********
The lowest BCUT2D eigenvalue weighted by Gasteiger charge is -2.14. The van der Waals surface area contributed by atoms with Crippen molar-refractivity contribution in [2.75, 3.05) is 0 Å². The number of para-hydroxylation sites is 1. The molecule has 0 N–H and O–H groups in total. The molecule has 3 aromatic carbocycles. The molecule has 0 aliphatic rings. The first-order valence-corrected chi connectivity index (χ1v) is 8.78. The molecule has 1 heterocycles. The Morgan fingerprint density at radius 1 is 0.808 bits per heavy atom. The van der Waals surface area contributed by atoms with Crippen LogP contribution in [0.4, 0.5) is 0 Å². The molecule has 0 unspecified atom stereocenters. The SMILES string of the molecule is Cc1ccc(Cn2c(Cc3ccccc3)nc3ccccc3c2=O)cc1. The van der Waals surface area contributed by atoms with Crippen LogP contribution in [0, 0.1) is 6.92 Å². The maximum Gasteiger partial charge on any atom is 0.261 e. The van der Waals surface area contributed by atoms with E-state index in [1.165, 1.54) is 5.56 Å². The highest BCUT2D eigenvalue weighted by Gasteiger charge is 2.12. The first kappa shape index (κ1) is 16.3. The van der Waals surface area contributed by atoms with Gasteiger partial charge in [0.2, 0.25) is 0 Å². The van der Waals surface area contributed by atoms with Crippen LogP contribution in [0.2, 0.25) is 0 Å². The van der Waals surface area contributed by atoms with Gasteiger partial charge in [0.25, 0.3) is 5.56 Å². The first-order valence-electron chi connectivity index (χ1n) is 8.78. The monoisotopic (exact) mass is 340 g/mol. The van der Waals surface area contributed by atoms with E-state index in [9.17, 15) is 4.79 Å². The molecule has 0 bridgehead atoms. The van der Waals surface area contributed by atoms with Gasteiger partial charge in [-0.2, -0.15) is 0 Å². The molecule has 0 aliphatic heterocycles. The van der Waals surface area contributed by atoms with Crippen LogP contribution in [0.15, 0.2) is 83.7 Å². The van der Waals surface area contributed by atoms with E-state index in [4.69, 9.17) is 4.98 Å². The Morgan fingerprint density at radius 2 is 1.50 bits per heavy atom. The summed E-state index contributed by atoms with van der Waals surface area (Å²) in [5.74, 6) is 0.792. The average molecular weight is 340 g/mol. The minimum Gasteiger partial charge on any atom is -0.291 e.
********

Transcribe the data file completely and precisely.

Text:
The lowest BCUT2D eigenvalue weighted by Gasteiger charge is -2.14. The van der Waals surface area contributed by atoms with Crippen molar-refractivity contribution in [2.75, 3.05) is 0 Å². The number of para-hydroxylation sites is 1. The molecule has 0 N–H and O–H groups in total. The molecule has 3 aromatic carbocycles. The molecule has 0 aliphatic rings. The first-order valence-corrected chi connectivity index (χ1v) is 8.78. The molecule has 1 heterocycles. The Morgan fingerprint density at radius 1 is 0.808 bits per heavy atom. The van der Waals surface area contributed by atoms with Crippen LogP contribution in [0.4, 0.5) is 0 Å². The molecule has 0 unspecified atom stereocenters. The SMILES string of the molecule is Cc1ccc(Cn2c(Cc3ccccc3)nc3ccccc3c2=O)cc1. The van der Waals surface area contributed by atoms with Crippen LogP contribution in [0, 0.1) is 6.92 Å². The maximum Gasteiger partial charge on any atom is 0.261 e. The van der Waals surface area contributed by atoms with E-state index in [1.165, 1.54) is 5.56 Å². The highest BCUT2D eigenvalue weighted by Gasteiger charge is 2.12. The first kappa shape index (κ1) is 16.3. The van der Waals surface area contributed by atoms with Gasteiger partial charge in [0.2, 0.25) is 0 Å². The van der Waals surface area contributed by atoms with Crippen LogP contribution in [0.2, 0.25) is 0 Å². The van der Waals surface area contributed by atoms with Gasteiger partial charge in [0.25, 0.3) is 5.56 Å². The first-order valence-electron chi connectivity index (χ1n) is 8.78. The monoisotopic (exact) mass is 340 g/mol. The van der Waals surface area contributed by atoms with E-state index in [9.17, 15) is 4.79 Å². The molecule has 0 bridgehead atoms. The van der Waals surface area contributed by atoms with Gasteiger partial charge in [-0.2, -0.15) is 0 Å². The molecule has 0 aliphatic heterocycles. The van der Waals surface area contributed by atoms with Crippen LogP contribution in [0.15, 0.2) is 83.7 Å². The van der Waals surface area contributed by atoms with E-state index in [4.69, 9.17) is 4.98 Å². The Morgan fingerprint density at radius 2 is 1.50 bits per heavy atom. The summed E-state index contributed by atoms with van der Waals surface area (Å²) in [5.74, 6) is 0.792. The average molecular weight is 340 g/mol. The minimum Gasteiger partial charge on any atom is -0.291 e.